Probe: State cut staff for prescribed burn gone wrong |

Probe: State cut staff for prescribed burn gone wrong

by Geoff Dornan
Nevada Appeal
A resident inspects damage his home sustained in the Little Valley fire.
Jim Grant | Nevada Appeal

An 81-page report on an Oct. 14 fire that burned through one of Western Nevada’s most exclusive neighborhoods blames inadequate preparation for and poor decision making during the controlled burn that preceded the blaze.

The controlled burn began Oct. 7 and was supposedly completed by Oct. 11. But, in the wee hours of Oct. 14, driven by winds gusting as high as 87 mph, hidden hot spots erupted in flames and the Little Valley fire escaped containment. It roared down the canyon into a subdivision along Franktown Road. By the time it was contained, it had destroyed 23 homes and 17 outbuildings. Nearly 2,300 acres were burned by the blaze that reached all the way into Washoe Valley and across Highway 395.

A key factor was inadequate mop-up to find and extinguish underground hot-spots, the report concludes. Hot spots can smolder for days beneath the forest floor.

The report cites lower than required staffing, including of supervisory positions, during the burn.

It also says there were Eastern Sierra Camp crews available but the last day they were assigned to Little Valley operations was Oct. 11.

The burn boss in charge of the fire was advised there would be high winds the night of Oct. 13, but believed that they could handle mop-up with their local resources.

“Based on the limited amount of heat near the control lines, success of the current mop-up effort and the risk to firefighters working in timber during high winds, the decision was made not to staff the prescribed fire the night of Oct. 13,” according to the report.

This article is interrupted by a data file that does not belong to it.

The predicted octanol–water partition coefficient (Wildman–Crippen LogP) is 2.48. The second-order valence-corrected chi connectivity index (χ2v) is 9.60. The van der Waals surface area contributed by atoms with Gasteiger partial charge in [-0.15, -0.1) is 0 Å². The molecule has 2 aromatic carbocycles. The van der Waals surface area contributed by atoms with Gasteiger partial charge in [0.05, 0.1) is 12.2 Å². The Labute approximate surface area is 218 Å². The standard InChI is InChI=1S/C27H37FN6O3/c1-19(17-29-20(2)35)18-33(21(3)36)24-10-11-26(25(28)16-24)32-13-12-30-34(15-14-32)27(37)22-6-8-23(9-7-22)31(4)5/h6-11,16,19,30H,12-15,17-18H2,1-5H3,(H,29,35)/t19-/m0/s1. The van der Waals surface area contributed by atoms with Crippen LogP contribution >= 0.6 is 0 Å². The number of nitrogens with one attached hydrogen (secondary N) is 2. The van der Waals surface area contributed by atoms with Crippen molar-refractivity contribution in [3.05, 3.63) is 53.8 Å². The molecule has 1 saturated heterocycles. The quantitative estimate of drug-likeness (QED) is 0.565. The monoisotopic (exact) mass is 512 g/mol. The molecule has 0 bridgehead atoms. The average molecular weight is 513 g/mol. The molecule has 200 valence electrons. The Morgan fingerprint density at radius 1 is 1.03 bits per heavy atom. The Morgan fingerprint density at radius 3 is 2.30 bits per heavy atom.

That decision was made despite the fact that hand crews in the area earlier that day reported seeing more “smokes” south of their location.

There had been some rain before the burn began, but not enough to push back the drought.

“The eastern Sierra front, including the Little Valley area, was under the influence of a long term drought,” it states. The report also says after that bit of rain, the forest quickly returned to drought conditions.

Conceding that subsurface smoldering stumps can be hard to find, the report notes that hand crews basically had nothing more than feeling the ground by hand to try find them.

They did not have infrared devices to help.

Those underground hot spots can linger for days but can quickly ignite once they are disturbed and exposed to oxygen.

The winds on the 13, the report said, were strong enough “to disturb the forest floor and introduce oxygen to the smoldering materials … in some instances bringing them to a free burning state.”

Those winds, it says, were also strong enough to transport burning embers out of the containment area.

The report says there was no analysis of potential fire spread outside the burn area in the fire plan and the plan didn’t consider adjacent fuels.

“The dry duff bed in the area of origin of the Little Valley Wildfire was extremely receptive to ignition sources under the extreme wind conditions present the evening of Oct. 13,” the report says.

Recommendations in the report include developing stronger evaluation procedures after future controlled burns and the use of “wet water” (foam) in mop-up operations because it penetrates the fuel bed on the forest floor much better. It recommends issuing infrared detectors to locate heat signatures during mop-up so the hot spots can be found, dug up and extinguished.

It calls for smaller burn units and requiring completion of mop-up in those units before moving to the next unit.

It says at least one fire boss should be on site for the duration of the fire and recommends “duration of the fire” be expanded and clarified.

In addition, it recommends better communication and cooperation with the weather service and other agencies in developing and conducting controlled burns.

Put together in the months since the fire, the report was written by a team of wildfire experts from the U.S. Forest Service and states including Georgia, Utah, Florida and California (Yosemite).

Conservation and Natural Resources Director Bradley Crowell said in a statement the department is unable to comment further because of pending litigation by the property owners who lost homes in the fire.